Tuesday September 30, 2014 Search
Weather | Athens
26o C
17o C
News
Business
Comment
Life
Sports
Community
Survival Guide
Greek Edition
New aid gives Greece summer respite before showdown

By Deepa Babington

Greece has scraped through its biggest political and financial challenge this year by securing a tranche of aid from international lenders but the reprieve may only be temporary.

Crunch time for Athens will come at the end of September when EU and IMF inspectors are expected to return to discuss how to plug a budget gap for 2015 and 2016, raising the spectre of more austerity cuts that may spark a new political crisis.

Even if it survives that, Greece will still need more debt relief from the euro zone before it can get back on its feet.

On Monday the lenders approved 6.8 billion euros from an emergency bailout put together in 2012 to keep the economy afloat and prevent a deepening of the regional debt crisis.

The money spares Greece from defaulting on its debt in August and tides it over until after elections in Germany in September.

But Greece will only get the full amount if the coalition government led by Prime Minister Antonis Samaras speeds up reforms to get them back on the agreed schedule.

"It's certainly going to get tougher both economically and politically," said Fredrik Erixon, director of the European Centre for International Political Economy in Brussels.

"They're kicking the issue a couple of months into the future ... we're going to continue with this charade between the troika and the government where everyone knows what's going on - that it's entirely unrealistic for Greece to live up to its expectations, both in the short and long term."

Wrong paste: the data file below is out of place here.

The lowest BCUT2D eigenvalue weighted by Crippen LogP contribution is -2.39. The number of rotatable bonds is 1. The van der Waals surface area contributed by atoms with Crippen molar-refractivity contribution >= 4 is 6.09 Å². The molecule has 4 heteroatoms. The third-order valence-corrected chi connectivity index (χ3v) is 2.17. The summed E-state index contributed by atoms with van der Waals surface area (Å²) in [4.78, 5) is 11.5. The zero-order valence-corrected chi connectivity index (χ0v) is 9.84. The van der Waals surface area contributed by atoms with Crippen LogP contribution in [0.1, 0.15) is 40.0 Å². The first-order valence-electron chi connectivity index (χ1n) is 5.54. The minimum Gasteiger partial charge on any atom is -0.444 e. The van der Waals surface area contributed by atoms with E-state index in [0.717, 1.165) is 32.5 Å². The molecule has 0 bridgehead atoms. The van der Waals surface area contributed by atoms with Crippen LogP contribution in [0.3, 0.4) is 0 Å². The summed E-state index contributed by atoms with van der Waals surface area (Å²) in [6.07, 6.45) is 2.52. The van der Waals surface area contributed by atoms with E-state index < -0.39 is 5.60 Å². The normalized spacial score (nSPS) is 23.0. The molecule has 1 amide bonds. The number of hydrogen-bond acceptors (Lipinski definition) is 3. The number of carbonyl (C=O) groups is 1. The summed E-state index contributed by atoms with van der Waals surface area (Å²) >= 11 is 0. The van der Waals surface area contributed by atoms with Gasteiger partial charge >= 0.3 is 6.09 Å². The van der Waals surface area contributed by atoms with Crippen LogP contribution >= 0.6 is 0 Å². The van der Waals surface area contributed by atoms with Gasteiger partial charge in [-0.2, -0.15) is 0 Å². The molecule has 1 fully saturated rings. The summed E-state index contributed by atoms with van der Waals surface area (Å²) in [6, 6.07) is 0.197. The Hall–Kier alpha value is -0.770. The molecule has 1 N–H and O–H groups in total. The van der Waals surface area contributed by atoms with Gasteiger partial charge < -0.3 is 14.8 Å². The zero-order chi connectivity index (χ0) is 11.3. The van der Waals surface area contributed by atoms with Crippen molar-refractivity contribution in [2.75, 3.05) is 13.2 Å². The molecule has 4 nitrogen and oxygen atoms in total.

Talk of 'Greekovery'

After nearly crashing out of the euro last year, Greece's debt crisis appeared to have largely abated this year and Samaras had even started to talk about a nascent "Greekovery".

But the seven-month lull came to an abrupt end last month when the government nearly collapsed over the closure of its state broadcaster and 10-year bond yields shot up to over 11 percent from the single digit levels seen earlier this year.

The latest bailout review then showed that after three years and 200 billion euros in aid Greece remains in trouble. Public sector reforms are elusive, tax collection is anaemic, and debt is set to top 175 percent of gross domestic product this year.

Even if Greece can get through its next review, it faces a financing gap that is only likely to be resolved by additional debt relief, this time borne by euro zone states long fed up of Greece's seemingly unending funding needs and failure to reform.